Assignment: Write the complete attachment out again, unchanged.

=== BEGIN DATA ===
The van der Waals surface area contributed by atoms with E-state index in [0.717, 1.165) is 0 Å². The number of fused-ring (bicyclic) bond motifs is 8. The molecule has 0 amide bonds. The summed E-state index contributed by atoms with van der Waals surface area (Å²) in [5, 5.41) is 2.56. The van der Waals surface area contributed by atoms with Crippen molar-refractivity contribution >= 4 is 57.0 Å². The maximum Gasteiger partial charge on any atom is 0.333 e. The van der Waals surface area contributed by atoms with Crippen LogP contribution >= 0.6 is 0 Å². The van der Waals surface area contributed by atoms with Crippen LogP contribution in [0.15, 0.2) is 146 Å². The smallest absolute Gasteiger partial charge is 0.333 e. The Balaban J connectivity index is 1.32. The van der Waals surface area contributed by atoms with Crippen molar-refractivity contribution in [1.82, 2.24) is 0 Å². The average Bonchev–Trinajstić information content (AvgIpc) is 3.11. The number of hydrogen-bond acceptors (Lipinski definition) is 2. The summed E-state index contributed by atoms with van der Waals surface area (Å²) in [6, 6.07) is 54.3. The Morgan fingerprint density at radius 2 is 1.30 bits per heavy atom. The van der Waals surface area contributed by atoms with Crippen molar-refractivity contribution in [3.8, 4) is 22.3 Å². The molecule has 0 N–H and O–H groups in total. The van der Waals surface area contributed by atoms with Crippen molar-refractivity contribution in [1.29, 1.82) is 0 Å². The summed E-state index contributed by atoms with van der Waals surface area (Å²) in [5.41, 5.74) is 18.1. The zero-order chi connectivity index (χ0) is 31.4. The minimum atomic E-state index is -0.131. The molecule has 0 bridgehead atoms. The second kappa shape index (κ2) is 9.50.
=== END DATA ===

The van der Waals surface area contributed by atoms with E-state index in [0.717, 1.165) is 0 Å². The number of fused-ring (bicyclic) bond motifs is 8. The molecule has 0 amide bonds. The summed E-state index contributed by atoms with van der Waals surface area (Å²) in [5, 5.41) is 2.56. The van der Waals surface area contributed by atoms with Crippen molar-refractivity contribution >= 4 is 57.0 Å². The maximum Gasteiger partial charge on any atom is 0.333 e. The van der Waals surface area contributed by atoms with Crippen LogP contribution >= 0.6 is 0 Å². The van der Waals surface area contributed by atoms with Crippen LogP contribution in [0.15, 0.2) is 146 Å². The smallest absolute Gasteiger partial charge is 0.333 e. The Balaban J connectivity index is 1.32. The van der Waals surface area contributed by atoms with Crippen molar-refractivity contribution in [1.82, 2.24) is 0 Å². The average Bonchev–Trinajstić information content (AvgIpc) is 3.11. The number of hydrogen-bond acceptors (Lipinski definition) is 2. The summed E-state index contributed by atoms with van der Waals surface area (Å²) in [6, 6.07) is 54.3. The Morgan fingerprint density at radius 2 is 1.30 bits per heavy atom. The van der Waals surface area contributed by atoms with Crippen molar-refractivity contribution in [3.8, 4) is 22.3 Å². The molecule has 0 N–H and O–H groups in total. The van der Waals surface area contributed by atoms with Crippen molar-refractivity contribution in [1.29, 1.82) is 0 Å². The summed E-state index contributed by atoms with van der Waals surface area (Å²) in [5.41, 5.74) is 18.1. The zero-order chi connectivity index (χ0) is 31.4. The minimum atomic E-state index is -0.131. The molecule has 0 bridgehead atoms. The second kappa shape index (κ2) is 9.50.